Latest Release: Into the Labyrinth (Steamhammer)
Since playing at the Hard Rock Hell festival in North Wales, a show which also featured Paul Di’anno, Blaze Bayley, UFO, Uriah Heep and Airbourne among others, heavy metal legends Saxon have been in the studio working on what will be their 19th album. Biff Byford comes to the phone and sounds in good spirits despite the terrible weather at his end. In 2008, I spoke with him on the eve of their first Australian tour, when he said that he’d love to be able to come back and do some shows with Iron Maiden. He couldn’t have known then that three years later, that’s precisely what they’ll be doing.
“Yes we are!” he says happily. “That’s good. We need to thank our agent for that, he’s the one who works hard to get us on those shows. We’re looking forward to it, it should be great. Get out of this bloody snow for a while and get a tan!”
The band’s previous Australian tour was the first the band had done outside of Europe in almost a decade. But the impetus afforded them by a resurgence in popularity that began with 2004’s Lionheart album has now allowed them to expand their touring ambitions once more.
“Yeah we’re getting further afield now. Last time we came down we did Australia and Japan together. This time I think we’re doing Australia, Singapore and Japan, so we are moving more away from Europe. Try to, anyway! Trying to get round the world a bit more, which is great. We do South America a fair bit, but most of our stuff has been in Europe. That’s changing.”
For a band who was at one time at the vanguard of the British heavy metal invasion of the early 1980s alongside Judas Priest and Iron Maiden, with tens of millions of albums sold, Saxon’s fortunes foundered late in the decade. The band was at risk of disappearing altogether when they were dropped by their label and Byford and guitarist Paul Quinn were sued over use of the name by former members Graham Oliver and Steve Dawson. But Saxon stuck it out, and an appearance on legendary promoter Harvey Goldsmith’s TV show in 2007 and the very strong Inner Sanctum album worked heavily in their favour. The follow-up, Into the Labyrinth, was Saxon’s best selling and most warmly received album since the mid-1980s. Then there was Heavy Metal Thunder: The Movie, the film about them that allowed fans who pre-ordered it to be listed as “associate producers”.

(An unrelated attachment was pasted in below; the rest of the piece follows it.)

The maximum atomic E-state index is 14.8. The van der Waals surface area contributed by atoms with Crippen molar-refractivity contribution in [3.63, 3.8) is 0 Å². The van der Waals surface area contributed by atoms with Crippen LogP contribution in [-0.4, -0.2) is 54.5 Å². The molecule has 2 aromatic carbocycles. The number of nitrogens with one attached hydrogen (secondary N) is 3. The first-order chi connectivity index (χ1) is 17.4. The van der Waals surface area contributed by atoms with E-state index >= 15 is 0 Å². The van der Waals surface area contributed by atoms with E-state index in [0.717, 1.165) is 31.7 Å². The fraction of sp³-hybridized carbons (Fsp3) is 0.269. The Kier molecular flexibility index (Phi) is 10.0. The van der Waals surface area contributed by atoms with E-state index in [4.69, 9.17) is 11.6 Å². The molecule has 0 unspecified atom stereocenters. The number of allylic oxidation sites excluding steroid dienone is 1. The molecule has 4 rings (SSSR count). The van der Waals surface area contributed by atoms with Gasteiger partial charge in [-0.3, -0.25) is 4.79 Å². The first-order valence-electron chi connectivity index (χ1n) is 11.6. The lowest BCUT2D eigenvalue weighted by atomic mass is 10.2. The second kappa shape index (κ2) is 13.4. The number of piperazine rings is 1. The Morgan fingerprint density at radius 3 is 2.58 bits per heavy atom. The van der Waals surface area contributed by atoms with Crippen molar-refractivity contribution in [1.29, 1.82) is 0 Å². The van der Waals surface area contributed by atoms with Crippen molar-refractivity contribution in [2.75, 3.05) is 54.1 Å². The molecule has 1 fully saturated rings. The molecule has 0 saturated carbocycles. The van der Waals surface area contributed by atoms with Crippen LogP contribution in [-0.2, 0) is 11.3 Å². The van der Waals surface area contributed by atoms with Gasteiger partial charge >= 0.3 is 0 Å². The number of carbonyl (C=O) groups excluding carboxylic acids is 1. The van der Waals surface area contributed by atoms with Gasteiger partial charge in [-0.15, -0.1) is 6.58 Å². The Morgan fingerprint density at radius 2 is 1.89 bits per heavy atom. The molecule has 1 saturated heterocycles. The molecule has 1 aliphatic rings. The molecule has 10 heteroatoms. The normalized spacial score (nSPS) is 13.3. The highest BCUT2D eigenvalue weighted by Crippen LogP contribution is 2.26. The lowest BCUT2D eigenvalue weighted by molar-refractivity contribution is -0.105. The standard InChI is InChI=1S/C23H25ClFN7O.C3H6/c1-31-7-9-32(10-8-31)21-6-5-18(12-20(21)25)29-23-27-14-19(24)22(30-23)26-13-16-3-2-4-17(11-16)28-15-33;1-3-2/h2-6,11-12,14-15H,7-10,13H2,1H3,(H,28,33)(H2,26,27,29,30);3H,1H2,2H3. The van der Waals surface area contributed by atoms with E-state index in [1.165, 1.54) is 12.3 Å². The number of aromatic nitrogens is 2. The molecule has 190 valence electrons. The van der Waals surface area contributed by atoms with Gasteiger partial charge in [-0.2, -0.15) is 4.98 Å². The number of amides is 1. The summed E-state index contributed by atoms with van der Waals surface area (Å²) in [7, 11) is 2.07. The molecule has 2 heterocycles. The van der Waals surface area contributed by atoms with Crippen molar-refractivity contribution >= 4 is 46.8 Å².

“The last three albums have all done really well,” the singer says. “Each one’s done better than the last. Last time we did Australia, we weren’t promoting the last album but the album before. The last album Into the Labyrinth went really well for us. It really sold a lot of copies worldwide and really got played on the radio a bit, so that was really good.”
The reaction has led to the legendary quintet heading our way once more. This country is a place that Biff promises to visit more often.
“We’re really making an effort to come back every second year and put Australia on the Saxon map. You have some great rock fans down there and we need to be getting down there more,” he says.
The long break between shows on the Soundwave tour will mean that the band has more time here than in 08, and with an album due almost as soon as they fly out, Byford explains that they’ll be using the time wisely.
“I think we’re going to go in the studio when we’re in Sydney. I think that’s the plan. We’ll be doing some of the album in Australia. Which is cool.”
Only the morning before this interview, metal standard bearers Judas Priest announced via their website that next year’s world tour would be their last. In lockdown under three feet of snow, this comes as news to Byford.
“We’ve been stuck in the studio in the middle of the snow… we’ve been cut off!” he says. “We don’t know [about that]! They’re doing some shows in Europe next year and we might be playing with them.”
But on whether or not Saxon might also be throwing in the towel, “No,” he says, “we’re not ready to do that yet! Not just yet.”